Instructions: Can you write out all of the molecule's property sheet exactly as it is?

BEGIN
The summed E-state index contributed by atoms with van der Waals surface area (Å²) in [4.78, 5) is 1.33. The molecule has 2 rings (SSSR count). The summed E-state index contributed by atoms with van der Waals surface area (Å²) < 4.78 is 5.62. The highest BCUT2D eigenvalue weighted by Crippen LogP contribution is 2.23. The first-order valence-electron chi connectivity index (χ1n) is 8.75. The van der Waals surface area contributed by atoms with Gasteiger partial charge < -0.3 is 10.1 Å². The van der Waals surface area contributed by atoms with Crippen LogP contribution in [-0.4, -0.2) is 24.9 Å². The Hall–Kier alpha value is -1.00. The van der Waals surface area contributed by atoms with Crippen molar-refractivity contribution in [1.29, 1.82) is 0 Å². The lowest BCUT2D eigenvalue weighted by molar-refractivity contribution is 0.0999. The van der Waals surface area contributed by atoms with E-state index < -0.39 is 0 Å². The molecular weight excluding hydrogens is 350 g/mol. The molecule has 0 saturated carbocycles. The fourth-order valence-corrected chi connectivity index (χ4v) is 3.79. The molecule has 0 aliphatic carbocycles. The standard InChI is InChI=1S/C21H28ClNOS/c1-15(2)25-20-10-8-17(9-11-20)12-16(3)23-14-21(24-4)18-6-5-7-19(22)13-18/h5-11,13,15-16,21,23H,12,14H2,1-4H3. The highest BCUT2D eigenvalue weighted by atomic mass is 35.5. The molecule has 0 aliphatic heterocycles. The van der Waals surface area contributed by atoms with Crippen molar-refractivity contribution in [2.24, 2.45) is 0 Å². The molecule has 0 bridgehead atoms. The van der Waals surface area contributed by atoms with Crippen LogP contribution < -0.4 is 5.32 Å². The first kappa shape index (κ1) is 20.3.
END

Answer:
The summed E-state index contributed by atoms with van der Waals surface area (Å²) in [4.78, 5) is 1.33. The molecule has 2 rings (SSSR count). The summed E-state index contributed by atoms with van der Waals surface area (Å²) < 4.78 is 5.62. The highest BCUT2D eigenvalue weighted by Crippen LogP contribution is 2.23. The first-order valence-electron chi connectivity index (χ1n) is 8.75. The van der Waals surface area contributed by atoms with Gasteiger partial charge < -0.3 is 10.1 Å². The van der Waals surface area contributed by atoms with Crippen LogP contribution in [-0.4, -0.2) is 24.9 Å². The Hall–Kier alpha value is -1.00. The van der Waals surface area contributed by atoms with Crippen molar-refractivity contribution in [1.29, 1.82) is 0 Å². The lowest BCUT2D eigenvalue weighted by molar-refractivity contribution is 0.0999. The van der Waals surface area contributed by atoms with E-state index < -0.39 is 0 Å². The molecular weight excluding hydrogens is 350 g/mol. The molecule has 0 saturated carbocycles. The fourth-order valence-corrected chi connectivity index (χ4v) is 3.79. The molecule has 0 aliphatic carbocycles. The standard InChI is InChI=1S/C21H28ClNOS/c1-15(2)25-20-10-8-17(9-11-20)12-16(3)23-14-21(24-4)18-6-5-7-19(22)13-18/h5-11,13,15-16,21,23H,12,14H2,1-4H3. The highest BCUT2D eigenvalue weighted by atomic mass is 35.5. The molecule has 0 aliphatic heterocycles. The van der Waals surface area contributed by atoms with Crippen molar-refractivity contribution in [2.24, 2.45) is 0 Å². The molecule has 0 bridgehead atoms. The van der Waals surface area contributed by atoms with Crippen LogP contribution < -0.4 is 5.32 Å². The first kappa shape index (κ1) is 20.3.